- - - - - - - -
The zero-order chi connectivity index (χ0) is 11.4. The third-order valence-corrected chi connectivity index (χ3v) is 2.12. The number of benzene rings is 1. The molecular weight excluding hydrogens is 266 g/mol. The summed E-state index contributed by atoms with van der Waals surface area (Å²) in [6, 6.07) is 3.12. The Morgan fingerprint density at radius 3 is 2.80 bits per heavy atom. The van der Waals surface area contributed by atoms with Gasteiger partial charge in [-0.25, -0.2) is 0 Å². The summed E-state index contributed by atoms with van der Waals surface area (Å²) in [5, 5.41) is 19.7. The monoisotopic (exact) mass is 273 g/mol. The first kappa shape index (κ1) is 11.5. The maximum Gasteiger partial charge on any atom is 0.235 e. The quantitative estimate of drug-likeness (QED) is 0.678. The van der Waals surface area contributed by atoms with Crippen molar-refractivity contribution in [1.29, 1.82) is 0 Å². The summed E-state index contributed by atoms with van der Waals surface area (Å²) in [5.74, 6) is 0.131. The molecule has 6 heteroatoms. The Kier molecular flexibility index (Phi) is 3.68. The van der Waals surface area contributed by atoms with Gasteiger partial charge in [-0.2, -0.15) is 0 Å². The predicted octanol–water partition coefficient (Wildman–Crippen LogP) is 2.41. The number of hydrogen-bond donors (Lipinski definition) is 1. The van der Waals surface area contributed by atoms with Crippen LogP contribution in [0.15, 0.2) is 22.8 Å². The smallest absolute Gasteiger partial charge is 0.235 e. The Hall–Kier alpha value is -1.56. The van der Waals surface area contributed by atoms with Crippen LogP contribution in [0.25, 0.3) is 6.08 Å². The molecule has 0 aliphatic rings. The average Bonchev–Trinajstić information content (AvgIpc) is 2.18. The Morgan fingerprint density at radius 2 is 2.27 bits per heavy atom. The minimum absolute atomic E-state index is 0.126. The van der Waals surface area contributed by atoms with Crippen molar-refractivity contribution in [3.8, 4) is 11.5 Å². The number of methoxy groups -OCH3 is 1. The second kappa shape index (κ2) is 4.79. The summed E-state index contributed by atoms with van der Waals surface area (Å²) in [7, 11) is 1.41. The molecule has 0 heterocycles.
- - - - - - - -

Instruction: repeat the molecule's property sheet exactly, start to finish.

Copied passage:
The zero-order chi connectivity index (χ0) is 11.4. The third-order valence-corrected chi connectivity index (χ3v) is 2.12. The number of benzene rings is 1. The molecular weight excluding hydrogens is 266 g/mol. The summed E-state index contributed by atoms with van der Waals surface area (Å²) in [6, 6.07) is 3.12. The Morgan fingerprint density at radius 3 is 2.80 bits per heavy atom. The van der Waals surface area contributed by atoms with Gasteiger partial charge in [-0.25, -0.2) is 0 Å². The summed E-state index contributed by atoms with van der Waals surface area (Å²) in [5, 5.41) is 19.7. The monoisotopic (exact) mass is 273 g/mol. The first kappa shape index (κ1) is 11.5. The maximum Gasteiger partial charge on any atom is 0.235 e. The quantitative estimate of drug-likeness (QED) is 0.678. The van der Waals surface area contributed by atoms with Crippen molar-refractivity contribution in [1.29, 1.82) is 0 Å². The summed E-state index contributed by atoms with van der Waals surface area (Å²) in [5.74, 6) is 0.131. The molecule has 6 heteroatoms. The Kier molecular flexibility index (Phi) is 3.68. The van der Waals surface area contributed by atoms with Gasteiger partial charge in [-0.2, -0.15) is 0 Å². The predicted octanol–water partition coefficient (Wildman–Crippen LogP) is 2.41. The number of hydrogen-bond donors (Lipinski definition) is 1. The van der Waals surface area contributed by atoms with Crippen LogP contribution in [0.15, 0.2) is 22.8 Å². The smallest absolute Gasteiger partial charge is 0.235 e. The Hall–Kier alpha value is -1.56. The van der Waals surface area contributed by atoms with Crippen LogP contribution in [0.25, 0.3) is 6.08 Å². The molecule has 0 aliphatic rings. The average Bonchev–Trinajstić information content (AvgIpc) is 2.18. The Morgan fingerprint density at radius 2 is 2.27 bits per heavy atom. The minimum absolute atomic E-state index is 0.126. The van der Waals surface area contributed by atoms with Crippen molar-refractivity contribution in [3.8, 4) is 11.5 Å². The number of methoxy groups -OCH3 is 1. The second kappa shape index (κ2) is 4.79. The summed E-state index contributed by atoms with van der Waals surface area (Å²) in [7, 11) is 1.41. The molecule has 0 heterocycles.